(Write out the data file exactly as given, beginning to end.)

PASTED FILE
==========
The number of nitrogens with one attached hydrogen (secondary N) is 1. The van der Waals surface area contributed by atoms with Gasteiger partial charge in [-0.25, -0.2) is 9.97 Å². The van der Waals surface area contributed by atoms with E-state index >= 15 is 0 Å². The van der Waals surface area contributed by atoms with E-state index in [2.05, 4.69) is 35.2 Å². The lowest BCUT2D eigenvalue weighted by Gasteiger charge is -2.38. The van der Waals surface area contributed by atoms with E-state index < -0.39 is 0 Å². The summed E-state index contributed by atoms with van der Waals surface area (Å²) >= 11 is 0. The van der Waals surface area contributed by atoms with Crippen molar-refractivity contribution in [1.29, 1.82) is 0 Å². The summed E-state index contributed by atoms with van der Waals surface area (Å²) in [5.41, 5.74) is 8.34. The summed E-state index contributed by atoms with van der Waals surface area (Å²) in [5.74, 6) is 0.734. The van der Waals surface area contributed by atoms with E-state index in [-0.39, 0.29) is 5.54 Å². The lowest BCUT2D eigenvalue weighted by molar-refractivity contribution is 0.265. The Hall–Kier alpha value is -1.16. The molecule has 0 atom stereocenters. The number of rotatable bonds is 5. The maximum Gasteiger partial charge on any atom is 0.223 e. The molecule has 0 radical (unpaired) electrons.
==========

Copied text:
The number of nitrogens with one attached hydrogen (secondary N) is 1. The van der Waals surface area contributed by atoms with Gasteiger partial charge in [-0.25, -0.2) is 9.97 Å². The van der Waals surface area contributed by atoms with E-state index >= 15 is 0 Å². The van der Waals surface area contributed by atoms with E-state index in [2.05, 4.69) is 35.2 Å². The lowest BCUT2D eigenvalue weighted by Gasteiger charge is -2.38. The van der Waals surface area contributed by atoms with E-state index < -0.39 is 0 Å². The summed E-state index contributed by atoms with van der Waals surface area (Å²) >= 11 is 0. The van der Waals surface area contributed by atoms with Crippen molar-refractivity contribution in [1.29, 1.82) is 0 Å². The summed E-state index contributed by atoms with van der Waals surface area (Å²) in [5.41, 5.74) is 8.34. The summed E-state index contributed by atoms with van der Waals surface area (Å²) in [5.74, 6) is 0.734. The van der Waals surface area contributed by atoms with E-state index in [-0.39, 0.29) is 5.54 Å². The lowest BCUT2D eigenvalue weighted by molar-refractivity contribution is 0.265. The Hall–Kier alpha value is -1.16. The molecule has 0 atom stereocenters. The number of rotatable bonds is 5. The maximum Gasteiger partial charge on any atom is 0.223 e. The molecule has 0 radical (unpaired) electrons.